The BC Government published a policy paper on Tuesday, June 1, 2021, outlining its intentions for the future of the province’s forest sector.

The government says there’s a need to balance biodiversity, the economic importance of access to fibre for forest-dependent communities, and calls by Indigenous communities for increased access to the forests.

The government policy statement proposes a timeline that covers the next two years for creating and implementing a new strategy for managing forests that includes a plan to redistribute tenures to Indigenous communities and small firms.

It says BC needs to derive greater value from timber harvested and the forest sector must better reflect local and Indigenous values, complement and encourage higher-value products, and creates jobs in local communities.

The government also plans to review the current fee-in-lieu of manufacture system that allows companies to export logs that don’t to mills.

The NDP says it’s planning to implement the recommendations of the old-growth review panel by 2023.

Cowichan Valley MLA Sonia Furstenau, the leader of the B.C. Green party, and fellow MLA Adam Olsen are critical of the proposed plan, saying that to release it without “concrete actions to protect ancient forests” is a stalling tactic.

The Green party warns that the government will continue to delay, deflect and continue to “talk and log across BC.”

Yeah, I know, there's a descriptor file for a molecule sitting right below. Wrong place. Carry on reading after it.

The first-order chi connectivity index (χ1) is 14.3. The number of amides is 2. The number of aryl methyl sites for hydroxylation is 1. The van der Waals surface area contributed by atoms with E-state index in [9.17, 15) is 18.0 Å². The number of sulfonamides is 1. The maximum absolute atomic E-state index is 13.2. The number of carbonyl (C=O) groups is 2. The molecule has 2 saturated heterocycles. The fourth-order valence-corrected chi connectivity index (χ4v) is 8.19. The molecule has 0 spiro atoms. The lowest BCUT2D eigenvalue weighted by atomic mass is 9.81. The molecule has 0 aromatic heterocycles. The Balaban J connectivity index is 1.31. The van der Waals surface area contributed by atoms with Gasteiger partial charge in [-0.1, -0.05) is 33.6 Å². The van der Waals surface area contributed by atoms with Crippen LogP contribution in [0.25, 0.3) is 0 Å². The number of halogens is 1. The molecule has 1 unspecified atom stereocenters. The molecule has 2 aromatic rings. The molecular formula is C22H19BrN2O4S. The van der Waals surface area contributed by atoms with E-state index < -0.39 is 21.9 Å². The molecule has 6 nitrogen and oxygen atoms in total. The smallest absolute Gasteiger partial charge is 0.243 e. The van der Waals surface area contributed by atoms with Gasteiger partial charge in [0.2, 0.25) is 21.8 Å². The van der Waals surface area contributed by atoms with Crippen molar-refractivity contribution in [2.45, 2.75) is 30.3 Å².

Olsen says BC will continue to lose irreplaceable ancient forests due to “broken promises and refusal to take meaningful action” with Premier Horgan now saying a new plant for old-growth management will not be implemented before 2023.

The Wilderness Committee says Tuesday’s policy plan announcement is another missed opportunity for the BC NDP to “keep its promise to protect at-risk old-growth forests and de-escalate the conflict around these forests.”

The committee says since the Horgan government received the Old-growth Strategic Review panel report last year, it has rubber-stamped an increase in old-growth logging approvals.

It warns this has resulted in a public outcry and increased activism, including the longest-running blockade in the forests in almost three decades.

Wilderness Committee national campaign director Terrance Coste says people are furious, “to a degree I’ve never seen,” over how dire things are and consider ‘talk and log’ to be completely unacceptable.

Coste says not a single one of the 20 policy intentions announced is achievable without a social license, and without any immediate action on old-growth, the government will continue to lose that.